Villanelle Comer, meanwhile, is looking to be promoted. Her handler, Dasha played by new cast member Dame Harriet Walter, helps facilitate a management training period, but anyone should be able to imagine why a solo artist like Villanelle might struggle caring for others. Still, Season 3 is another Villanelle-forward entry. Perhaps new showrunner Suzanne Heathcote recognized the enticing complexity of a remorseless murderer, or simply how brightly Comer shined with the added spotlight last year. No matter the reason, Eve isn’t just kept in the back of the restaurant — she’s taken a backseat in the show. Villanelle even gets a standalone episode at the season’s midway point, right after Eve’s most substantial moment yet.
Although “The L Word: Generation Q” may have tried desperately to speak to a “new generation” of queer women and non-binary folks, fresher creative voices quickly rose to the top in its place. Though people still watched. Showtime’s “Work in Progress” was the best queer comedy of the year, Netflix’s “Feel Good” was an unexpected delight, and “Vida” is returning just in time for queer audiences to catch up on the best show about queer women of color on TV. Yet another contender released a promising first trailer today: “Betty” is a stylish and youthful portrait of Brooklyn teen skaters that already appears extremely queer.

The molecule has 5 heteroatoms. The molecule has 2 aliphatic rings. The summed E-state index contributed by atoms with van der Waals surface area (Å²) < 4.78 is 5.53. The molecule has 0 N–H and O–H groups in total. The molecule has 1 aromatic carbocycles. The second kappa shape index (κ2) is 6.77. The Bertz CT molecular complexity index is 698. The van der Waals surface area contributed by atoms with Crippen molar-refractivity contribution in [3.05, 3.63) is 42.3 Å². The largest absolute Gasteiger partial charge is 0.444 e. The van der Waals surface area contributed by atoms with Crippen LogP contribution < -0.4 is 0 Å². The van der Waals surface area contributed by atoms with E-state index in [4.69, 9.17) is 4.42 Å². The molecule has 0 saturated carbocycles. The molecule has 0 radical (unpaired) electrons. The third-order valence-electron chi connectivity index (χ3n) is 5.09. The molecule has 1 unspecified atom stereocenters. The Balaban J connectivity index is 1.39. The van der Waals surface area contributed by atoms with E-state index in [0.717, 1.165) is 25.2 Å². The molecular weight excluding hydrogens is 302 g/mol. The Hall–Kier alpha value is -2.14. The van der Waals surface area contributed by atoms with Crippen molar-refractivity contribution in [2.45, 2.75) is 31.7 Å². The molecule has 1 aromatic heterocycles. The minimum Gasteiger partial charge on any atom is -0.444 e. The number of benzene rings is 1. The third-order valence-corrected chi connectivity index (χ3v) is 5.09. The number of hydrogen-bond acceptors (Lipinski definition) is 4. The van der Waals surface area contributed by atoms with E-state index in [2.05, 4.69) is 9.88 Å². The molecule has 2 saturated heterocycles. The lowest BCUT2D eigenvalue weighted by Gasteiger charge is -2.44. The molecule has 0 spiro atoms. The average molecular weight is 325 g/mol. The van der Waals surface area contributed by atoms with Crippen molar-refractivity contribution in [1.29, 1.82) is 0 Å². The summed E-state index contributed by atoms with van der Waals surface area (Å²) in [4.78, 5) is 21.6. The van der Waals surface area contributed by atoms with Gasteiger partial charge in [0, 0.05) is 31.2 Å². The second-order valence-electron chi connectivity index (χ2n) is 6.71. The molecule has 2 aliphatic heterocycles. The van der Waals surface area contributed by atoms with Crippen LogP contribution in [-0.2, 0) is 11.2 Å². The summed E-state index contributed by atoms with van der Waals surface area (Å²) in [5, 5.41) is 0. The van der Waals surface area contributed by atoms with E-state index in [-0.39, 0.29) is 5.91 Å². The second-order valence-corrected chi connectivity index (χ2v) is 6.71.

The six-part half-hour arrives on HBO from filmmaker Crystal Moselle, who quickly made waves in 2015 with her her riveting documentary hybrid “The Wolfpack.” “Betty” is adapted from her second feature, the similarly hybridized “Skate Kitchen,” which followed a group of teenage girl skaters in New York City. The film premiered at the 2018 Sundance Film Festival to positive reviews and was released by Magnolia Pictures that year.